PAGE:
• Active stretches are rarely if ever, held for more than three minutes. It’s possible to get a good flow going without actually holding the pose. 

These simple guidelines can help, but they can only so far. The truth is that there isn’t any “one size fits all” explanation to how long a yoga pose should be held. 

The Best Advice For Yoga Pose Length

If you’re new too yoga, it’s best not to try and create your own flow. Beginners are far better off going to a yoga class or using an online yoga video to guide their practice. Trained yoga instructors will be more capable of discerning yoga posing times and transitions than a casual practitioner would be. 

In other words, if you’re not sure what to do, just follow what the experts tell you to do, and listen to your body.

Why Do Some Yogis Hold Poses For Longer Periods Of Time?

With most poses, the longer you hold them, the more you end up pushing yourself. Holding a yoga pose for an extended amount of time can help improve flexibility and bolster strength. For athletes who are trying to improve flexibility, prolonged poses can add a short cut to the goal they’re aspiring to.

What If You Can’t Hold The Pose As Long As You’d Hoped?

Though there are general guidelines people can use to try to hold a pose, the most important input you should pay attention to is the one that comes from your body. It’s important to remember that yoga should not be painful. 

If you notice signs of unusual discomfort, pain, or dizziness, stop holding your pose and take a quick break. This is a sign that you’re pushing your body too far. If you continue to push your body, you will end up causing serious injury to yourself. 

Should You Stop Practicing Yoga If Holding Poses Hurts?

If you find yourself having to take regular breaks, you might feel like yoga isn’t for you. This isn’t true! If anything, the fact that you have to take regular breaks should prove to you why you need to stick to your practice.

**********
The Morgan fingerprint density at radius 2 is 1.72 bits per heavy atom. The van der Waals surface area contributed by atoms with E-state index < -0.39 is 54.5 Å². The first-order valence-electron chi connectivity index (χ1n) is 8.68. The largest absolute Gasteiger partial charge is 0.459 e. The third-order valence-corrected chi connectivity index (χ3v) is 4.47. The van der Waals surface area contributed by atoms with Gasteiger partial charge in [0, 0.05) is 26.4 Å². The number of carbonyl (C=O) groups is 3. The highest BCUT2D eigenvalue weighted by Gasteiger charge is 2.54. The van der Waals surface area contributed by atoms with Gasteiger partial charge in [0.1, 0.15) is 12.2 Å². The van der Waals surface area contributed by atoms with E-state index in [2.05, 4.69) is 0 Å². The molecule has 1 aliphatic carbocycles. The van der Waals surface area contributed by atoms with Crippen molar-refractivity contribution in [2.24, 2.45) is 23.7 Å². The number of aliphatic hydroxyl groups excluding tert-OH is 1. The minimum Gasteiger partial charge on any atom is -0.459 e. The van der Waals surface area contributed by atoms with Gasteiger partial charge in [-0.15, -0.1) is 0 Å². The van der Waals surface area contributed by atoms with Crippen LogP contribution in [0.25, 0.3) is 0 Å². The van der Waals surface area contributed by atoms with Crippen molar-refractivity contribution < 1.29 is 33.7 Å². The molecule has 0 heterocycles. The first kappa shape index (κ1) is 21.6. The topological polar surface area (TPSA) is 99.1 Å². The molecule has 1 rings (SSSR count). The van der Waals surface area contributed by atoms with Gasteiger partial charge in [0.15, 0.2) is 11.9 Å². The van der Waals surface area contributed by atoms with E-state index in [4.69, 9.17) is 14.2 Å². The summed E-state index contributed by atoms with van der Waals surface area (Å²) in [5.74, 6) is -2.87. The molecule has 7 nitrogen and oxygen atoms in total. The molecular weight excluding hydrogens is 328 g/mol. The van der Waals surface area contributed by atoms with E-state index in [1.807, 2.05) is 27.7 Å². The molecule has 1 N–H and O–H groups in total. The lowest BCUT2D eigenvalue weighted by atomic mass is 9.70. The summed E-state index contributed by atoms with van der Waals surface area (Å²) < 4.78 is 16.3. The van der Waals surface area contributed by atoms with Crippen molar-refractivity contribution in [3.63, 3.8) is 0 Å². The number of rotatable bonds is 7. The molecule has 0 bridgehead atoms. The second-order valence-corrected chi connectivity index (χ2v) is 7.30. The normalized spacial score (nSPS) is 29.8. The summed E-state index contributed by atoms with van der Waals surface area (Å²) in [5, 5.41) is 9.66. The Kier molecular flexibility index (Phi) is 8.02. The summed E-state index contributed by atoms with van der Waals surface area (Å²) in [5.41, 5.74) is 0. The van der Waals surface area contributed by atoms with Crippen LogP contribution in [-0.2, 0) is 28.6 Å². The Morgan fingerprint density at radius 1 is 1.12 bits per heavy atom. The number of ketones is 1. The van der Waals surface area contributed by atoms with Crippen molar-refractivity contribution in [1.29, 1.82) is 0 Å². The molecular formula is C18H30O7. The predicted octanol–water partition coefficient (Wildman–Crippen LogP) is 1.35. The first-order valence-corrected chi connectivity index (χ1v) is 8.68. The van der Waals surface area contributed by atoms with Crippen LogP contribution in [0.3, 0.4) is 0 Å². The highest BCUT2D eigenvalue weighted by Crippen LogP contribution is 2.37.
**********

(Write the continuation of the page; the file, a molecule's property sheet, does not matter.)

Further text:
The longer you practice yoga, the more yoga will benefit you. You’ll start to see your strength improve. You’ll become more flexible, and your ability to endure each pose will increase little by little. After a while, your progress will make it possible to hold the pose for the recommended amount of time…and more!

How Frequently Can You Practice Yoga?

This, too, depends on the type of yoga that you want to do. A healthy practice will involve doing yoga three to five times per week. With gentler flows, a long-term practitioner can work his or her way up to twice per day. 

That being said, having adequate rest is a must if you want to be able to recover. Not resting after you had strenuous yoga sessions can increase your risk of a sports injury. If the feeling of soreness after your workout is there, rest until you no longer feel it. That’s the only way to ensure that you’re fully recovered.

Understanding Yoga Posing

The practice of yoga is one that tends to be personal, even if the practice itself isn’t about your emotional state. Every body is different and will have different levels of tolerance when it comes to holding a pose. 

The best way to figure out how long a yoga pose should be held is to listen to your body and the instructor. As you become acclimated to the practice, you’ll be able to feel when the right timing is for you. 

Dakota Carroll

Yoga have been a part of Dakota's life for 10+ years. Her practice has helped her grow stronger, more flexible and fearless. Dakota encourages her students to be creative and challenge the body. She seeks to inspire every student to feel refreshed, nourished and balanced both on and off the mat.